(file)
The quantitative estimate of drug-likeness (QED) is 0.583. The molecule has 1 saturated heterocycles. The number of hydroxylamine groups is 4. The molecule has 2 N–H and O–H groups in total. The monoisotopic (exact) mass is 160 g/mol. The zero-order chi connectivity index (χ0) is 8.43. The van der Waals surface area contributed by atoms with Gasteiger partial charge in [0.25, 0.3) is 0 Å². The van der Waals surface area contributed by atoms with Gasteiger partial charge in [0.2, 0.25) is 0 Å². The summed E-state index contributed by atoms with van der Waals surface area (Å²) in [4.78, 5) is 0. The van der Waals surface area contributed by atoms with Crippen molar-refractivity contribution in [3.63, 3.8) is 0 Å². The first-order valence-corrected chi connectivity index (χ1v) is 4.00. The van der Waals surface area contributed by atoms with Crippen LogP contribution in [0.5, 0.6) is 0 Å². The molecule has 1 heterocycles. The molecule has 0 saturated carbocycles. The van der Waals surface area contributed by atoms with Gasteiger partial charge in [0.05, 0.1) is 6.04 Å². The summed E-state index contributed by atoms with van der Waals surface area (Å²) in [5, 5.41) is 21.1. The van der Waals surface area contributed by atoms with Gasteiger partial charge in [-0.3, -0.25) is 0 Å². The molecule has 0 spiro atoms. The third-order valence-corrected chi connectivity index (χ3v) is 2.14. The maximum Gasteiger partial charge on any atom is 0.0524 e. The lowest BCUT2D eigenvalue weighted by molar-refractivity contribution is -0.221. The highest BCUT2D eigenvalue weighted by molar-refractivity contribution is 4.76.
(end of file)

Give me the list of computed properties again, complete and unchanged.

The quantitative estimate of drug-likeness (QED) is 0.583. The molecule has 1 saturated heterocycles. The number of hydroxylamine groups is 4. The molecule has 2 N–H and O–H groups in total. The monoisotopic (exact) mass is 160 g/mol. The zero-order chi connectivity index (χ0) is 8.43. The van der Waals surface area contributed by atoms with Gasteiger partial charge in [0.25, 0.3) is 0 Å². The van der Waals surface area contributed by atoms with Gasteiger partial charge in [0.2, 0.25) is 0 Å². The summed E-state index contributed by atoms with van der Waals surface area (Å²) in [4.78, 5) is 0. The van der Waals surface area contributed by atoms with Crippen molar-refractivity contribution in [3.63, 3.8) is 0 Å². The first-order valence-corrected chi connectivity index (χ1v) is 4.00. The van der Waals surface area contributed by atoms with Crippen LogP contribution in [0.5, 0.6) is 0 Å². The molecule has 1 heterocycles. The molecule has 0 saturated carbocycles. The van der Waals surface area contributed by atoms with Gasteiger partial charge in [0.05, 0.1) is 6.04 Å². The summed E-state index contributed by atoms with van der Waals surface area (Å²) in [5, 5.41) is 21.1. The van der Waals surface area contributed by atoms with Gasteiger partial charge in [-0.3, -0.25) is 0 Å². The molecule has 0 spiro atoms. The third-order valence-corrected chi connectivity index (χ3v) is 2.14. The maximum Gasteiger partial charge on any atom is 0.0524 e. The lowest BCUT2D eigenvalue weighted by molar-refractivity contribution is -0.221. The highest BCUT2D eigenvalue weighted by molar-refractivity contribution is 4.76.